The one million-square-metre figure was calculated by assuming 10 square metres of demand per additional white-collar worker, according to Ms Thompson, who noted that not all of the demand will be for new office space.
“This forecast is quite different to a ‘net absorption’ forecast, as the one million square metres of demand will be catered to by a combination of solutions, such as existing vacant space, occupiers becoming more space efficient [with tighter floor space ratios], coworking groups [who have the space ready and waiting to be absorbed by more white-collar workers], and of course the take-up of more office space,” she said.
“There tends to be a bit of a lag between increases in employment and the take-up of additional space, as most corporates will make the decision to increase their space required once they reach a lease expiry date, or their space needs become absolutely critical.”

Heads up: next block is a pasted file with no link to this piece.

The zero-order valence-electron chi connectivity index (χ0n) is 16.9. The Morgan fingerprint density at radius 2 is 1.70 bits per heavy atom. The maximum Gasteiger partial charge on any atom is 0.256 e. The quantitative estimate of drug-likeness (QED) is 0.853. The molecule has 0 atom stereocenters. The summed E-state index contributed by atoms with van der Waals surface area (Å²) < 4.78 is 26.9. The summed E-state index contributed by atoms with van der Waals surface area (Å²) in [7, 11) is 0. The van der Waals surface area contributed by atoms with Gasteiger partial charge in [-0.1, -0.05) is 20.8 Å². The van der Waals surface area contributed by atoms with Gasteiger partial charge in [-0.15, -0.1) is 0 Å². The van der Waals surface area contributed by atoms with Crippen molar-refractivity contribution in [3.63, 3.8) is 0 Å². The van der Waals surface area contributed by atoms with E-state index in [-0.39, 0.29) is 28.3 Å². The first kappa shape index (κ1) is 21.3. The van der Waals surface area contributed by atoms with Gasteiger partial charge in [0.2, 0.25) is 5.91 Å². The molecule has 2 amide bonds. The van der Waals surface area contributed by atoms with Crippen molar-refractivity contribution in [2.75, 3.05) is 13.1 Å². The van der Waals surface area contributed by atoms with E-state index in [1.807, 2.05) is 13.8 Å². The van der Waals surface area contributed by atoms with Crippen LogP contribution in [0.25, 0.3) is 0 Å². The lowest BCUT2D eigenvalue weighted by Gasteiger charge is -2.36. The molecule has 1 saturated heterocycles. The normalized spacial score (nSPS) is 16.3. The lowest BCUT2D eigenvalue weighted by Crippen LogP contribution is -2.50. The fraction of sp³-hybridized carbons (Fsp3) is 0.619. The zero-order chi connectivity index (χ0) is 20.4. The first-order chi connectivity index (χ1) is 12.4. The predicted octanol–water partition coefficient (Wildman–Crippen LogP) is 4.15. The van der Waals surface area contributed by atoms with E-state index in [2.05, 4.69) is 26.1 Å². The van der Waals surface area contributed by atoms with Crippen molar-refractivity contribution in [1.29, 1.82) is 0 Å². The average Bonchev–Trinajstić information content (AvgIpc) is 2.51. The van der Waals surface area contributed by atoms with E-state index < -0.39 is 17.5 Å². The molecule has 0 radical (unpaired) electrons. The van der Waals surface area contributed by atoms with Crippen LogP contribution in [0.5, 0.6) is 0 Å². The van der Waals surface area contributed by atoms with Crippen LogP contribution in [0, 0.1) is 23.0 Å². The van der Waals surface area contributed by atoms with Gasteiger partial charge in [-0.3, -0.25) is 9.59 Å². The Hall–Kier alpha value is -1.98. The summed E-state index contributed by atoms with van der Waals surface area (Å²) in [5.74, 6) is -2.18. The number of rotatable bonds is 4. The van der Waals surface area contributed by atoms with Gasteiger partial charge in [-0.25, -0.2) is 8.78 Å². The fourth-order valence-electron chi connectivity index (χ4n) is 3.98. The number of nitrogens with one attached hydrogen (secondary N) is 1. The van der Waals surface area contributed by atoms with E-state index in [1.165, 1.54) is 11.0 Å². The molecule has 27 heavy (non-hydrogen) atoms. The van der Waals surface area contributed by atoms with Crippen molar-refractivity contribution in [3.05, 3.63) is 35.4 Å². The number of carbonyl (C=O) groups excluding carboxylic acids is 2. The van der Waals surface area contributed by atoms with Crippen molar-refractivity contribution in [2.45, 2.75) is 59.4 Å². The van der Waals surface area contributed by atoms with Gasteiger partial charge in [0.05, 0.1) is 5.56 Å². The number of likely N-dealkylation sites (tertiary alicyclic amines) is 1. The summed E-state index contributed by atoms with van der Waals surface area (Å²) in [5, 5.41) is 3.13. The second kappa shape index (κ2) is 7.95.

Achieving full employment is one of the RBA’s key missions, as outlined by the Reserve Bank Act 1959. The RBA lowered its definition of full employment to 4.5 per cent from 5 per cent earlier this year in a bid to overcome wage growth stagnation.
Is 4.5 per cent unemployment a realistic target?
Domain Group chief economist Trent Wilson said while the unemployment rate was currently 4.5 per cent in Victoria and NSW, the RBA would have its work cut out for it if it wanted to replicate that figure nationally.
“It’s possible, but the RBA will need to cut rates further to get unemployment that low, and may need to use unconventional policies to stimulate the economy. Last time the unemployment rate was 4.5 per cent was in 2008, so it would be a good result if unemployment got to as low as 4.5 per cent. However, underemployment is now higher than in the past,” he said.
But barring any global economic shocks, Ms Thompson believes that 4.5 per cent unemployment – a “best-case scenario” that flies against the RBA’s own current forecasts – is achievable.